Giving It All
Stewardship as a total commitment
By Penny Brink
God entrusts us with abundant gifts and blessings. When we return our time, talents, and treasures to God, it means we have understood that everything is His gift to us in the first place. As Stewardship Sabbath approaches on December 3, 2011, read two inspiring stories about stewards who understand this concept very well.
FAMILY VISIT: Sacrificing their “retirement years” to live and work in Vanuatu, Jill and Alastair Macgillivray enjoy a rare moment with their visiting grandchildren.
Time in Vanuatu
Jill and Alastair Macgillivray, longtime missionary volunteers, are good stewards of God’s gifts. On the South Pacific islands of Vanuatu they are giving back, by sharing the skills and talents that God has given them, in order to meet the basic needs of the Ni Vanuatu. They are committed to sharing God’s love with others.
Tourism drives the economy in Vanuatu, but little of that wealth filters through to the majority of the local population. Many social issues and religious practices on the islands today evidence a lack of Christian education. Physical hunger is rare because fruit is plentiful, but the Ni Vanuatu hunger for education in useful skills. At Listair Institute (www.listairinstitute.com), the Macgillivrays’ students graduate with better prospects for their lives and are better equipped to take good care of their families. Best of all, many have joined God’s family at Listair.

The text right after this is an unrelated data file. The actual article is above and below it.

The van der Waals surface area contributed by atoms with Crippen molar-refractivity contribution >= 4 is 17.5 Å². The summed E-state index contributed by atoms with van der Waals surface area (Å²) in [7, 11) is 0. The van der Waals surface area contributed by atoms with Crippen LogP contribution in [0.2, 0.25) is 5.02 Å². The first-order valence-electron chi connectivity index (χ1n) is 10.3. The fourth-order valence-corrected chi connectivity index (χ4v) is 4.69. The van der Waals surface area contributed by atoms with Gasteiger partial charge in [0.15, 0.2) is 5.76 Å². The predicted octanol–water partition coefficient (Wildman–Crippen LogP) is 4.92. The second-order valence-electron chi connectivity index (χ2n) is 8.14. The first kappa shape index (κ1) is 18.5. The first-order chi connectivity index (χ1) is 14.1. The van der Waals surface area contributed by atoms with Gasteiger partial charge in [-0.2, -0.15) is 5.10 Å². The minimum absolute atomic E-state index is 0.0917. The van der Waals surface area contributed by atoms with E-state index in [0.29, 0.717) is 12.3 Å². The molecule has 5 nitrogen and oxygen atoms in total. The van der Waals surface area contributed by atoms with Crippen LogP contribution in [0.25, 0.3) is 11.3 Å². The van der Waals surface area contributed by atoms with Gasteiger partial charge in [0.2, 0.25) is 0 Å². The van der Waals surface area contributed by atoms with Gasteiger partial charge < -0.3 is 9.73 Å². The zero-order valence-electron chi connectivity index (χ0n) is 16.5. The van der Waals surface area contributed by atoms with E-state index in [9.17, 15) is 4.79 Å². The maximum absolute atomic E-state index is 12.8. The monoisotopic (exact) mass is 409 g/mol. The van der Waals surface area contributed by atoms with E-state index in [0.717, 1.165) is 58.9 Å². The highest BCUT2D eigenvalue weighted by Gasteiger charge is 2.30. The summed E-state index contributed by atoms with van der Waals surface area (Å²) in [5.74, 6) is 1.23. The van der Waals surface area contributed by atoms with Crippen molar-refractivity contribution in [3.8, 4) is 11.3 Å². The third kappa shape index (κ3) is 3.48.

Alastair’s father brought the family from Scotland to Australia in the 1950s in an attempt to keep the Sabbath and stay employed. Alastair’s Scottish brogue and his compassionate smile are, however, not his only distinguishing characteristics. He is the definitive craftsman, with skill in almost any area of practical work—and a perfectionistic streak to boot.
Jill finds that she has lived out her childhood dreams inspired by the mission stories she heard as a little girl in Sabbath school and from books in the church library run by her mother.
ALMOST SEA-WORTHY: Students at the Listair Institute in Vanuatu repair a large boat, working underneath the massive hull.The faithfulness of generations past has played a part in their choices. Jill and Alastair both trained atAvondale College, but they first met while teaching at Carmel College in Western Australia. This couple could have chosen a different path, but they responded to a call to dedicate themselves to mission and volunteer work. They were married in May 1972, and by the next year they were in Western Samoa.